We left the marina today at 8:00 and made it to Molasses Reef by 4:00. We put the sails up and motor sailed for a while, but when we got too far off course we took the sails down and motored the rest of the way.
Tomorrow we will get up at 2:45 and head towards Gun Cay, Bahamas.
track20150331.kmz (Download and open in Google Earth) Note: The first part of this track got cut off.
We have planned to go to the Bahamas for a while. Last year we dropped our plans because we wanted to be in North Carolina when our fifth grandchild was born. But this year seems like the year we will go.
We wanted to go with at least one buddy boat. It looks like we will go with two, The Journey and Imagine. We planned to start looking for a good weather window the last week of March. There was a great opportunity the second week of March, but we were not ready. Now it looks like we might be able to cross the Gulf Stream on April 1st.
Our plan is to sail from Marathon on Tuesday, March 31 and anchor out at Rodriguez Key, in Islamorada. Then on Wednesday afternoon we will go to Molasses Reef and wait until 10:00pm to cross to Gun Cay.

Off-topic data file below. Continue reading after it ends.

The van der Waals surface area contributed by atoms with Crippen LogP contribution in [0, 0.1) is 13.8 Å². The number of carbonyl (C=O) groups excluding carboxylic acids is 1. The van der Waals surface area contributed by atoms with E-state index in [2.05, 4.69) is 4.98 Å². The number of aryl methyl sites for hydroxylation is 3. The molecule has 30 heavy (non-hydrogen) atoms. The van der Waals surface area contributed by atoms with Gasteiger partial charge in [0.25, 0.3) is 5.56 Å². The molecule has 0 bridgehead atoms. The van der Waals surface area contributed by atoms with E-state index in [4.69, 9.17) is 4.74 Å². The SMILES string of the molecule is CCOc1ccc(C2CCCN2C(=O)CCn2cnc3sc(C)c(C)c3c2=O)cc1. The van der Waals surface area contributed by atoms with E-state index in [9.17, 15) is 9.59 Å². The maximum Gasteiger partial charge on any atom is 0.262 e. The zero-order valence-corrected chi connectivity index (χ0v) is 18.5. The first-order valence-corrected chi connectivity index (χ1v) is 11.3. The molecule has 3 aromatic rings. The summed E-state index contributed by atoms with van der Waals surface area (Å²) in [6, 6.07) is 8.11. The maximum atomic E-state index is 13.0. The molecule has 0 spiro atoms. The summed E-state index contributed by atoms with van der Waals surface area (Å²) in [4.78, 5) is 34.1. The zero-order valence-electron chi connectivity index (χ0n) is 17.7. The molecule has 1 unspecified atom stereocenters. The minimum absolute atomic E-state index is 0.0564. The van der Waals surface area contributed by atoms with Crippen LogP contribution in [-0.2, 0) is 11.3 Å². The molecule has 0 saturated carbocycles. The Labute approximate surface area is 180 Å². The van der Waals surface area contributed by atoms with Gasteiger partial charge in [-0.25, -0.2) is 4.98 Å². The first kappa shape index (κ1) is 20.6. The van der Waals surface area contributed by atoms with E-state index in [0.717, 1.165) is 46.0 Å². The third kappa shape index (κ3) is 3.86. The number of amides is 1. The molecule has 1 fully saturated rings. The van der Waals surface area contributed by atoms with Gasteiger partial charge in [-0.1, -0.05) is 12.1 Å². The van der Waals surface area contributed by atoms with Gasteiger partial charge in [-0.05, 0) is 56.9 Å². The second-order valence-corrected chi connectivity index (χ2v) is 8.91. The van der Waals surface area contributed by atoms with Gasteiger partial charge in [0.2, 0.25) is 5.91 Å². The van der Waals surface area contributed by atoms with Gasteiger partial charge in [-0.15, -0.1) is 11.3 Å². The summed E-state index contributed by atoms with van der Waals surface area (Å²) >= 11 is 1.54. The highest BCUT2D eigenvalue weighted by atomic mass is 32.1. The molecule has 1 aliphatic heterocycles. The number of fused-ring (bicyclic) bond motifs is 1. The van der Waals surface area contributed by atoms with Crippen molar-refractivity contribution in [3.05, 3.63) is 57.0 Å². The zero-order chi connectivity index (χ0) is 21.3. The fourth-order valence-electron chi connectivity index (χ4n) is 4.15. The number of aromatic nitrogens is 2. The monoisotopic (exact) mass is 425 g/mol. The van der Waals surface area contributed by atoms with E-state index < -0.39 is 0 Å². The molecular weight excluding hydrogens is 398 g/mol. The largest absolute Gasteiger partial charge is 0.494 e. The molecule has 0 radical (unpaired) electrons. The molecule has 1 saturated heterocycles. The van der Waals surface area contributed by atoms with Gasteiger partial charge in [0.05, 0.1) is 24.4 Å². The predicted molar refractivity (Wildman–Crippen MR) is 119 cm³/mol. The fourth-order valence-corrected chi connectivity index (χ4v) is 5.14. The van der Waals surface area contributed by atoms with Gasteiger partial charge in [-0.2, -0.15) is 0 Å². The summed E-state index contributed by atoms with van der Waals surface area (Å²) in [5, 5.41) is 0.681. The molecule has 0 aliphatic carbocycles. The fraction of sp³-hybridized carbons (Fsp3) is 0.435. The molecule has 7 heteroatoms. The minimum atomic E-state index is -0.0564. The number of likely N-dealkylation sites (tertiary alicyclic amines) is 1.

On Friday we will sail to Northwest Channel and anchor for the night. On Saturday we will go to Bird Cay and anchor out. On Sunday we will sail to Nassau where we will check in.
The weather forecast for Nassau on Sunday thru Tuesday looks bad so we will hang out in Nassau until the winds settle. From there we will head to the Exumas. We want to spend at least a week in the Exuma Land and Sea Park and then visit Pipe Cay and Staniel Cay.
After that we are not sure. We think we will return home to Marathon around mid-March, but it might be sooner or later, depending on how everything goes.
At this point the weather forecast may change and our plans will change, but we will wait it out and leave as soon as we think it will be reasonable.